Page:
Commission dithers on gas-guzzling car laws

The European Commission must force carmakers to improve fuel efficiency in order to bring tailpipe CO2 emissions down by a quarter by 2012, environmental groups have said.

Proposals to ban the sale of the least efficient cars by 2012 were expected this Wednesday (see related story), after repeated threats that carmakers must either make good on their voluntary pledge to improve efficiency or face restrictive legislation.

Despite the Commission's threats, carmakers had only improved average fuel efficiency by 1% between in 2004-5 bringing emissions to 160 g/km and remain far off their voluntary 2008 target of 140g/km.

After the Commission failed to bring in the expected proposals this week environmentalists have expressed fears over the survival of the 'gas-guzzling car ban.'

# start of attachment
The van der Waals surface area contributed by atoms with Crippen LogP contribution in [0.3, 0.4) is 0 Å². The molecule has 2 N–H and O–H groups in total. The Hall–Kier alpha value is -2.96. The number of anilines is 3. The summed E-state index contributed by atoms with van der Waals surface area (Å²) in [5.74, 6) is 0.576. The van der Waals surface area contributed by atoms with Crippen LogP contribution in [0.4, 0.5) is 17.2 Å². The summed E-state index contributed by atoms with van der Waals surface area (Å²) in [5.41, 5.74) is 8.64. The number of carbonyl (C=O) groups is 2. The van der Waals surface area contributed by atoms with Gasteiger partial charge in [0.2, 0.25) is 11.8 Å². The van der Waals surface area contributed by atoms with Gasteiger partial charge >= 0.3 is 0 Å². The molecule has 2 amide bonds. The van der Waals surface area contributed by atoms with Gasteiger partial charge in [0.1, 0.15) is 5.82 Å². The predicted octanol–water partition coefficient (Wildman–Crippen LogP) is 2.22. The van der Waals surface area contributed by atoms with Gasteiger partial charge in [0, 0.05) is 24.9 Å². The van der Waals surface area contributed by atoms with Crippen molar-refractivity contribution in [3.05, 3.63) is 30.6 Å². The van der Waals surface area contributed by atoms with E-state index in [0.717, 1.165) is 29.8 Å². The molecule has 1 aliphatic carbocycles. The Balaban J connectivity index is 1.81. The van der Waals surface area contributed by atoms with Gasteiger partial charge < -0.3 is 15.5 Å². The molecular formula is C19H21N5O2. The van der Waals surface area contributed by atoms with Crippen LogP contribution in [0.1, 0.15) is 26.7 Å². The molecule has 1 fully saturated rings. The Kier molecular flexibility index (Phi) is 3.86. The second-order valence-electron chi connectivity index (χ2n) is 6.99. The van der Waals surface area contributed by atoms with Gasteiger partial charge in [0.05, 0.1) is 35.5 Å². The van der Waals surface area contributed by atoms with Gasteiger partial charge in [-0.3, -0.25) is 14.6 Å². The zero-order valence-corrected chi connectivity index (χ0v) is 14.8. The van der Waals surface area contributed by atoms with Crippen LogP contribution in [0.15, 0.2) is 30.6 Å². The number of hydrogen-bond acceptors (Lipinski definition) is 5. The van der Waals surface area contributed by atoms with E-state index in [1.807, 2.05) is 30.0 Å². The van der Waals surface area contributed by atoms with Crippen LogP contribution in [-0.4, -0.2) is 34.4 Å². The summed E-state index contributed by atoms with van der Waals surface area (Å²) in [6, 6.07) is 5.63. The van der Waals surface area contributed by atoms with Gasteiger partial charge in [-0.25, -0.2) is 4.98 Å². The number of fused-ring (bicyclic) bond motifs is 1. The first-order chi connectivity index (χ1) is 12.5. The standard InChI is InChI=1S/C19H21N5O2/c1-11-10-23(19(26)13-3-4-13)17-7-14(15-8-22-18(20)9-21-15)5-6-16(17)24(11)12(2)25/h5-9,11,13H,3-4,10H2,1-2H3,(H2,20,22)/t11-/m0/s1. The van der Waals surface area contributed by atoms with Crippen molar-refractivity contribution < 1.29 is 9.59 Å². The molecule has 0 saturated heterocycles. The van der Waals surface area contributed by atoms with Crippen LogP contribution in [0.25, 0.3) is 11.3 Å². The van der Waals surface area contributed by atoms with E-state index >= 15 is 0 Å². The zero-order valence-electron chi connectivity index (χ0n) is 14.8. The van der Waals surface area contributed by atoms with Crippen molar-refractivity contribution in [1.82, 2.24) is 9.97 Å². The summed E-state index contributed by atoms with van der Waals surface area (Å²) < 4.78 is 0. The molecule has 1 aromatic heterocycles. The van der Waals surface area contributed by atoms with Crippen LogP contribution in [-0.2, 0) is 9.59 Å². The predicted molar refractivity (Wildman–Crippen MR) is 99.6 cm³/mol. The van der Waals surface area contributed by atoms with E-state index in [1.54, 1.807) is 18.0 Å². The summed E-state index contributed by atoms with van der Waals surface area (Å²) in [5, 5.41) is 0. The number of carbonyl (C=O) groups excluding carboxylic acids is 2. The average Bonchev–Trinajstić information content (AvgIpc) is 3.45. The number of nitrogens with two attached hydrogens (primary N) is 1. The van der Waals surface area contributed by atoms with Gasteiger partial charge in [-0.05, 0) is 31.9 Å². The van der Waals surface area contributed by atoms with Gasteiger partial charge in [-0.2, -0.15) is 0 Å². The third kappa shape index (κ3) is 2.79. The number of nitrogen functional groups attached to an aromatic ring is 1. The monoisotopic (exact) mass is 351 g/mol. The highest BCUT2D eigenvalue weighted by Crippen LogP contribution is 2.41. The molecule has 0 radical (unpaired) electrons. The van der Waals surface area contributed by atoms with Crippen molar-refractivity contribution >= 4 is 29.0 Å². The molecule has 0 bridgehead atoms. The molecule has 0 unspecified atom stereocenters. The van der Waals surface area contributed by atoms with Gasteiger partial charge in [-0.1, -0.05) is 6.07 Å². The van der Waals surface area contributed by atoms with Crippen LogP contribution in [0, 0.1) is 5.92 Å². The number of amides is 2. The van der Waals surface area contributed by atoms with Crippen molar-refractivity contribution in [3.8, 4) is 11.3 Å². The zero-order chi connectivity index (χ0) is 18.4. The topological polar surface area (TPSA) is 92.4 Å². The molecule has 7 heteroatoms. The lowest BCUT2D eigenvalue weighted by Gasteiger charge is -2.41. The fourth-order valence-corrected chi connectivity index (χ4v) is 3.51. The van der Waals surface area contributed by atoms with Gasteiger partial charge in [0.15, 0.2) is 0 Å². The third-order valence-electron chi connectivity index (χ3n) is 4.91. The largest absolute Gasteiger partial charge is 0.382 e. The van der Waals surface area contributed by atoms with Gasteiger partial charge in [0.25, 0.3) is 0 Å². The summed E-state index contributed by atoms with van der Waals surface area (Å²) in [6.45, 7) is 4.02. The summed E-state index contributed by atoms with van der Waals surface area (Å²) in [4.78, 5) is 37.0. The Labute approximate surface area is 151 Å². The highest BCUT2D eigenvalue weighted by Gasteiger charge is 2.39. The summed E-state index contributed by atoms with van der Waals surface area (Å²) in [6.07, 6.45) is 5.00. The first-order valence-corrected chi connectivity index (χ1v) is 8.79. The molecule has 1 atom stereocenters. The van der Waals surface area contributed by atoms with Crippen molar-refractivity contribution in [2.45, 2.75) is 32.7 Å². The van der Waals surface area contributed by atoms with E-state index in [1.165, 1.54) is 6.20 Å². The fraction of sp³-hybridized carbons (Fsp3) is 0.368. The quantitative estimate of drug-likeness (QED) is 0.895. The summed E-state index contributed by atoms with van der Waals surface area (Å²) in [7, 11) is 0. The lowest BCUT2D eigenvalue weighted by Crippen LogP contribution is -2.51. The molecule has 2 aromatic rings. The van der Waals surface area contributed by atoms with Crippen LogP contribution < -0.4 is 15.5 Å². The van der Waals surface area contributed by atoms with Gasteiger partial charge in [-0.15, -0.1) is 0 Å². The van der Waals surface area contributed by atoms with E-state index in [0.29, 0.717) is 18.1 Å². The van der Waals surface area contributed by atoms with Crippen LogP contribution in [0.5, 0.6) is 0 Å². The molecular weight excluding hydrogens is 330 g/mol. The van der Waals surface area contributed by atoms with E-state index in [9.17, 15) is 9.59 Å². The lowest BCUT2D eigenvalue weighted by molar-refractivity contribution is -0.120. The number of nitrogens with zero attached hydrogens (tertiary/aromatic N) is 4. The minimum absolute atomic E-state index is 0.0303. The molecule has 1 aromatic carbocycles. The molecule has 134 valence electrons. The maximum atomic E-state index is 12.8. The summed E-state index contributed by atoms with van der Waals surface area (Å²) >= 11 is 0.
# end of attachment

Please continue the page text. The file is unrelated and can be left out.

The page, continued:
European environmental NGOs warned that failure to act on past threats "would seriously undermine the credibility of the Commission."

The coalition of ten NGOs urged the Commission to announce binding legislations bringing emissions down to 120g/km by 2012 by improving fuel efficiency - the only effective way of achieving this target, they said.

"Including road transport in the emissions trading system or biofuels are NOT alternatives for making cars more fuel-efficient.

"The target has always been just one element of a set of policies to reduce CO2 emissions from road transport.

"Hence, making alternative policies 'count' towards the 120 g/km target effectively weakens it," said the group of NGOs, including Environment and Transport, Friends of the Earth, Greenpeace and WWF.

Goska Romanowicz



Waste & resource management
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